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Figure 6: The Na,K-ATPase and E-cadherin are blocked from reaching the cell surface in the presence of brefeldin A. SNAP-CLIP cells were blocked and pulsed as described in the legend to Figure 4 and incubated in the presence or absence of 5 μg/ml BFA for 2 h at 19°C. Samples were fixed and imaged as described. CT-TMR is depicted in red, and Alexa 488–SNAP is shown in green. The inset depicts areas in which the sodium pump and E-cadherin are segregated from one another. Bar, 5 μm.
Mentions: In a variety of cell types, treatment with brefeldin A (BFA) blocks the progress of newly synthesized proteins through the secretory pathway by preventing anterograde trafficking between the ER and the Golgi, thus inducing the dissolution of the cis and medial Golgi compartments and the redistribution of their intrinsic proteins to the ER. In polarized MDCK cells, however, the effects of BFA are less pronounced. BFA does not cause dissolution of the Golgi stacks but instead induces tubulation of endocytic organelles (Hunziker et al., 1991). BFA induces missorting of MDCK cell apical cargoes to the basolateral surface at low concentrations, 1–3 μg/ml, whereas it inhibits surface delivery altogether at concentrations >10 μg/ml (Low et al., 1991, 1992). In particular, E-cadherin surface delivery is blocked at BFA concentrations >3 μg/ml (Low et al., 1992). To test whether BFA could inhibit delivery of E-cadherin to the cell surface under the 19°C Golgi block conditions, we performed a 19°C pulse- chase experiment in the presence or absence of 5 μg/ml BFA. As expected from our earlier results, in the absence of BFA, E-cadherin was delivered to the cell surface at 19°C, whereas the Na,K-ATPase was blocked from exiting the TGN (Figure 6, 19°C). Of interest, in the presence of BFA, E-cadherin was retained in intracellular compartments. Closer examination revealed that under these conditions, a significant fraction, but not all, of the staining associated with newly synthesized E-cadherin was colocalized with markers of the Golgi complex. In addition, a large number of punctate structures could be detected that were exclusively stained either for newly synthesized E-cadherin or for newly synthesized sodium pump (Figure 6, inset, and Supplemental Figure S4). We were unable to identify an organelle-specific marker that colocalized with the discrete Na,K-ATPase–labeled structures. These data suggest that, under 19°C/BFA incubation conditions, at least a portion of the pools of newly synthesized E-cadherin and Na,K-ATPase resides in distinct compartments.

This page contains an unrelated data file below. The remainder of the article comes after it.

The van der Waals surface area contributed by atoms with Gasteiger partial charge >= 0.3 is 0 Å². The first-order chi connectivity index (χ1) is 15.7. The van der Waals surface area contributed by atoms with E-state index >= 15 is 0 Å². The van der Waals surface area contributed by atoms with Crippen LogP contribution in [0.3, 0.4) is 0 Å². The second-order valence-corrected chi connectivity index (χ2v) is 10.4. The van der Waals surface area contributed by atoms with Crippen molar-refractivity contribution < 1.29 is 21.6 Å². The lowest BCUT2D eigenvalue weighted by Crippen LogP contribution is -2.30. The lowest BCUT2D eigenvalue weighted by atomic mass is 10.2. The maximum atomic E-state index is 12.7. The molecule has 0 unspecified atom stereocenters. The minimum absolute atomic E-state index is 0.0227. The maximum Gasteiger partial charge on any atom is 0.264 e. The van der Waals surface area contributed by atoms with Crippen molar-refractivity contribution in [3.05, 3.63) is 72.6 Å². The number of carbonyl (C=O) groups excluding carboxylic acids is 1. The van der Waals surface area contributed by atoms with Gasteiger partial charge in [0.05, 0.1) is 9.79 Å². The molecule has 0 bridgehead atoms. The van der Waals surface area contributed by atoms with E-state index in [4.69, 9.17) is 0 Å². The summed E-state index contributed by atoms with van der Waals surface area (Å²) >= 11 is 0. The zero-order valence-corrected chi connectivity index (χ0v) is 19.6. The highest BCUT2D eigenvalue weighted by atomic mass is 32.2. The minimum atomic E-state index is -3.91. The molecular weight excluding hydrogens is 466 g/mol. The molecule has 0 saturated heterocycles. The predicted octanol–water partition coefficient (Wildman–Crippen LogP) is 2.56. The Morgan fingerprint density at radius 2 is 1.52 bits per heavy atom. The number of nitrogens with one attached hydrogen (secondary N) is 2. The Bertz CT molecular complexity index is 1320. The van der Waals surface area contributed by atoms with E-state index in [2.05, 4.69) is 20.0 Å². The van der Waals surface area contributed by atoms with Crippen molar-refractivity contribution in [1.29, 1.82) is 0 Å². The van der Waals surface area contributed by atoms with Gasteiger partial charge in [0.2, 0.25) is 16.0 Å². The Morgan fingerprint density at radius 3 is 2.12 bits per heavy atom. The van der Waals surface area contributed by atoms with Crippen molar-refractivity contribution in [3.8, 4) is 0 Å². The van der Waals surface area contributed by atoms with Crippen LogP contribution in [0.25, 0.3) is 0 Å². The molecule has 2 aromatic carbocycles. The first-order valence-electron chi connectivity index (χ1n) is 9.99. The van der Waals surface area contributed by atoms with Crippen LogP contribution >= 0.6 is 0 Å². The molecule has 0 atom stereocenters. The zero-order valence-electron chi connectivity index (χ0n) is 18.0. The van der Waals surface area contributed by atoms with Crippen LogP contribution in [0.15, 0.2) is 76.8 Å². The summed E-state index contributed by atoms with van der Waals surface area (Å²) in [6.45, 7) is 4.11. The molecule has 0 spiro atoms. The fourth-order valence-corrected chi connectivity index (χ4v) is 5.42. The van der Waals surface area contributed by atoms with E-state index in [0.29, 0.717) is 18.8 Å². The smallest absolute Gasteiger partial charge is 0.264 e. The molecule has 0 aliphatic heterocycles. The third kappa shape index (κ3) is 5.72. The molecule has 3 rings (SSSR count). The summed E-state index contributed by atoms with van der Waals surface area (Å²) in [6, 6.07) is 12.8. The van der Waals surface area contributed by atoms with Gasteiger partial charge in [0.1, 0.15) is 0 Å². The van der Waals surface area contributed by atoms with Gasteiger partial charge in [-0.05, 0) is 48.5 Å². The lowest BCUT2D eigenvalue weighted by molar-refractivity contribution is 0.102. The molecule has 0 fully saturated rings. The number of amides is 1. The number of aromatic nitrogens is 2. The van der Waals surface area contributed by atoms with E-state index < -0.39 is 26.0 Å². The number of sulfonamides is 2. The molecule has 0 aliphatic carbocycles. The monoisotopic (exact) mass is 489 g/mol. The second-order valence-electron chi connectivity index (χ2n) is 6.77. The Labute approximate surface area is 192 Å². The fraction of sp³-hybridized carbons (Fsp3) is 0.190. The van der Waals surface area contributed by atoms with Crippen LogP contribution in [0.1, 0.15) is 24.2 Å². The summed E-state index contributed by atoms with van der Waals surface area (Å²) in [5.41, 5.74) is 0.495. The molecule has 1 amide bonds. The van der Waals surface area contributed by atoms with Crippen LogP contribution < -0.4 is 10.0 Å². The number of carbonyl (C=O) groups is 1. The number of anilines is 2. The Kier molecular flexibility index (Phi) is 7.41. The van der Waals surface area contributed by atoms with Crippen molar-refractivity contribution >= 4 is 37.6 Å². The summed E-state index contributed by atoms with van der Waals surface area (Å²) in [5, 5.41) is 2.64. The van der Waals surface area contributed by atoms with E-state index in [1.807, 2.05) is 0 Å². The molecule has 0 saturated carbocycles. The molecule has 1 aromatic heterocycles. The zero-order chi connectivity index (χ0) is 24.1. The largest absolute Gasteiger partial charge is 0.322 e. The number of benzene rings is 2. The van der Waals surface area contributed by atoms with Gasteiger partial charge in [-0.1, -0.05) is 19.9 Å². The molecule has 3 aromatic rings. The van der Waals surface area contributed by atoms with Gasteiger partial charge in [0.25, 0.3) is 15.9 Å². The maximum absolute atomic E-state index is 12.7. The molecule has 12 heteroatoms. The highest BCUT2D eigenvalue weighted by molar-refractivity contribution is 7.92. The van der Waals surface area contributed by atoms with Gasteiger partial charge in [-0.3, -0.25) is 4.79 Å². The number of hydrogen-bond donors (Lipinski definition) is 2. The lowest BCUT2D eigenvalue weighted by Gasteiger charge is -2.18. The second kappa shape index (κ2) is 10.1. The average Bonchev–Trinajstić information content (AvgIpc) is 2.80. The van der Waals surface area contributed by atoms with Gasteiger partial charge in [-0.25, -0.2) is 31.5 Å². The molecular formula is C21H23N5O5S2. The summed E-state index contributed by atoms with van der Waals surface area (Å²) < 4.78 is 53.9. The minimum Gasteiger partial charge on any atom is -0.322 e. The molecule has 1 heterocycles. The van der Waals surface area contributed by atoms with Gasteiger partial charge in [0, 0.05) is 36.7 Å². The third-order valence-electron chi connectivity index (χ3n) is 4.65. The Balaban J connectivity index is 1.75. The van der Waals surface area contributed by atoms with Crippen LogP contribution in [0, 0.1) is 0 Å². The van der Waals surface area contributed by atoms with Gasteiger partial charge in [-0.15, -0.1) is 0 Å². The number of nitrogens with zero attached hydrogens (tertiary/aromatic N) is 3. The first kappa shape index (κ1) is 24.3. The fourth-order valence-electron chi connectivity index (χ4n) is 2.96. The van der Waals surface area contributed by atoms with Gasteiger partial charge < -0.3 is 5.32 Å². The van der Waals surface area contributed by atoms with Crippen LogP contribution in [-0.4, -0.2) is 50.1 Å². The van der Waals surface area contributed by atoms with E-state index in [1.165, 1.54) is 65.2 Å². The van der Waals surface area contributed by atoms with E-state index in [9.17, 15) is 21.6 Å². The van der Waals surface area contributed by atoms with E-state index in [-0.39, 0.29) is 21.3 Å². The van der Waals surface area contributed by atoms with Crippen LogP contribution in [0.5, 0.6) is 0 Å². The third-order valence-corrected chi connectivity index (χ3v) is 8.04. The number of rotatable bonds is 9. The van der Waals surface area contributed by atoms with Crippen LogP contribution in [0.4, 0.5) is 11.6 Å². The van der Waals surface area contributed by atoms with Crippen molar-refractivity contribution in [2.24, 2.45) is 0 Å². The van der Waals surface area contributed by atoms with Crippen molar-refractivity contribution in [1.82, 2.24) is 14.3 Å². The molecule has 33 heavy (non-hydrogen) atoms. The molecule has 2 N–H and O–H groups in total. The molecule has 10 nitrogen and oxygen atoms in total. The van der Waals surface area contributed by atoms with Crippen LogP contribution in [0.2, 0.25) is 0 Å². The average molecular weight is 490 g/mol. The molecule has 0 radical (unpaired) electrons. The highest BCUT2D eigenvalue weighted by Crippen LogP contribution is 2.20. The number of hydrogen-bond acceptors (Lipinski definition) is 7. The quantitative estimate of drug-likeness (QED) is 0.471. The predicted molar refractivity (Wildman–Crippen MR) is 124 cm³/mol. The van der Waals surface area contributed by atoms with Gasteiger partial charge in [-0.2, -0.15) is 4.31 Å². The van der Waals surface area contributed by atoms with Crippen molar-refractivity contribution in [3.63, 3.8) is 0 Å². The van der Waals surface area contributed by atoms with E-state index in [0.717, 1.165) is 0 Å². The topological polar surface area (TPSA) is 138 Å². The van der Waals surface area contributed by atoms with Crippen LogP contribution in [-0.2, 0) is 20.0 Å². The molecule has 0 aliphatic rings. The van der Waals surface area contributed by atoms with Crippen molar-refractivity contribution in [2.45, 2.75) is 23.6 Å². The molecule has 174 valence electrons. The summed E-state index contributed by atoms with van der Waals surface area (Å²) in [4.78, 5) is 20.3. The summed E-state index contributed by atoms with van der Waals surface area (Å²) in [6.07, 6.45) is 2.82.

Bottom Line: These experiments reveal that E-cadherin is delivered to the cell surface substantially faster than is the Na,K-ATPase.Furthermore, the surface delivery of newly synthesized E-cadherin to the plasma membrane was not prevented by the 19 °C temperature block that inhibits the trafficking of most proteins, including the Na,K-ATPase, out of the trans-Golgi network.Consistent with these distinct behaviors, populations of newly synthesized E-cadherin and Na,K-ATPase become separated from one another within the trans-Golgi network, suggesting that they are sorted into different carrier vesicles that mediate their post-Golgi trafficking.

View Article: PubMed Central - PubMed

Affiliation: Department of Cellular and Molecular Physiology, Yale University School of Medicine, New Haven, CT 06520-8026.

No MeSH data available.


Related in: MedlinePlus